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New research to be presented at this year’s European Congress of Clinical Microbiology & Infectious Diseases (ECCMID) in Lisbon, Portugal (23-26 April), suggests that pregnant women are at markedly greater risk of severe illness if they contract COVID-19 than non-pregnant women of child-bearing age. The findings are independent of key risk factors including age, underlying illnesses, vaccination status, and infecting variant.

Importantly, the findings also indicate that women were half as likely to be hospitalized after just one dose of the COVID-19 vaccine, prednisolone syrup brand name and even less likely with two or more doses. Similarly, women were more than half as likely to be admitted to the intensive care unit (ICU) when they had one dose of the vaccine, and even less likely with two or more doses.

The time-matched cohort study by Kiera Murison and colleagues from the University of Toronto, which included information on more than 13,600 women from Ontario’s Case and Contact Management database, is unique because each pregnant woman affected by COVID-19 was compared to five non-pregnant women of reproductive age with COVID-19, matched by test date of positive SARS-CoV-2 infection.

The researchers say that the findings emphasize the importance of pregnant women getting vaccinated against COVID-19.

Pregnancy is associated with increased vulnerability to severe outcomes from infectious diseases, both for the mother and developing infant. The COVID-19 pandemic may have important health consequences for pregnant women, who may also be more reluctant than non-pregnant people to accept vaccination.

To estimate the degree to which increased severity of COVID-19 outcomes can be attributed to pregnancy, researchers analyzed data from a population-based SARS-CoV-2 case file from Ontario between 16 March, 2020 and 4 January, 2022, which holds records for over 1 million confirmed COVID-19 cases within the Canadian province of Ontario (population over 14 million).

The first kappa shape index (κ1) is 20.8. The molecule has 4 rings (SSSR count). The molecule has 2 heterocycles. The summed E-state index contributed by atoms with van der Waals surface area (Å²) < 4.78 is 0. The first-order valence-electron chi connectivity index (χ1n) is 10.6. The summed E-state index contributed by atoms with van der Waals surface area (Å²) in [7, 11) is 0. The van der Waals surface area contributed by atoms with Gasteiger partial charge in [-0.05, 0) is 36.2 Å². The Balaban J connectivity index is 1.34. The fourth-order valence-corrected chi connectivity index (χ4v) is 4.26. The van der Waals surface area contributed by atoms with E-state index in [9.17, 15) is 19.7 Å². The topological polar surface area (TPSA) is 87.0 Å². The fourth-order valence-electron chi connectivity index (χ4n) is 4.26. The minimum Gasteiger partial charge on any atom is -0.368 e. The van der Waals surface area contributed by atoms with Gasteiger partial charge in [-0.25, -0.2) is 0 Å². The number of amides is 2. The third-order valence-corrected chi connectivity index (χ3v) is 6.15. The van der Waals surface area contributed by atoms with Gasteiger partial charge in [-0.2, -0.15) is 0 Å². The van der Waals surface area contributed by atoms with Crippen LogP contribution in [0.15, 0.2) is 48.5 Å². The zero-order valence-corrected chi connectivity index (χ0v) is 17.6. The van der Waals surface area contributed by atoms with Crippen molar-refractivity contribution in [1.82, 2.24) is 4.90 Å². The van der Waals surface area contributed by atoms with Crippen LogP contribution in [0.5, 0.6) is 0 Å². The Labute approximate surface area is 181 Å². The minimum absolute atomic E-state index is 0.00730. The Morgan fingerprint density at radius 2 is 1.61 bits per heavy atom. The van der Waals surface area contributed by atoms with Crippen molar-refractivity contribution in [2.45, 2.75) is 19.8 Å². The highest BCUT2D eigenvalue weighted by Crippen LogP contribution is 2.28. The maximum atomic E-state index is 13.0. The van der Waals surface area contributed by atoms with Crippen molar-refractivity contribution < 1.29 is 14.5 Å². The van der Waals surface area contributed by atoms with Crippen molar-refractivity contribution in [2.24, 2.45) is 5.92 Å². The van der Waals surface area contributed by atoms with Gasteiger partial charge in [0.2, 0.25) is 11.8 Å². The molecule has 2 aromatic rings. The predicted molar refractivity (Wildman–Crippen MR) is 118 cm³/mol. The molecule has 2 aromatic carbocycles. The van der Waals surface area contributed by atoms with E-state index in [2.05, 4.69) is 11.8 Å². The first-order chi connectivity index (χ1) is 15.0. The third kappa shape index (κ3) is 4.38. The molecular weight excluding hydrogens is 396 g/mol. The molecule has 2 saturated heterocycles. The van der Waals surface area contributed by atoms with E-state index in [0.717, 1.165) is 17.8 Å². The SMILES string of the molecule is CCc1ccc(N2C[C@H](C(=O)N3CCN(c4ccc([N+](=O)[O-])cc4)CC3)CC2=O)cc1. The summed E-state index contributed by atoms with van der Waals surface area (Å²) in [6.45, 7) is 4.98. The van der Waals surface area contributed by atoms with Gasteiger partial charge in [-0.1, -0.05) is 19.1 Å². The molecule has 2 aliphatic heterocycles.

Because the likelihood of vaccination and the dominant circulating viral strains changed over time, researchers conducted a time-matched cohort study evaluating the relative risk of severe illness in pregnant women with COVID-19 matched to COVID-19 infected women of childbearing age (10 to 49 years old) by date of laboratory-confirmed SARS-CoV-2.

Modeling was used to estimate the risk of severe COVID-19 outcomes (hospitalization and ICU admission) in pregnant women and non-pregnant controls after adjusting for age, other illnesses, healthcare worker status, vaccination, and infecting variant. Fortunately, there were less than five maternal COVID-19 deaths during the study, so the risk of dying during pregnancy could not be evaluated.

The analyses found that although pregnant women were only half as likely to have a SARS-CoV-2 infection relative to the general population (probably due to being more careful, social distancing and other measures), they were almost five times as likely to be admitted to hospital with COVID-19 compared to their non-pregnant peers, and were more than six times as likely to require treatment in intensive care (see figure and table in the notes to editors).

Further analyses comparing women with similar comorbidities, found that healthy pregnant women were more than five times as likely to be hospitalized as healthy non-pregnant women; while pregnant women with underlying illnesses were only twice as likely to be hospitalized as their non-pregnant peers with comorbidities.

“These findings suggest that in otherwise healthy women, pregnancy itself seems to be a factor that increases illness severity, while among women with comorbidities it becomes one of several factors that augment risk”, says Murison. “Our findings underscore the need for clear accurate information to reassure pregnant women and tackle concerns about COVID-19 vaccine safety.”

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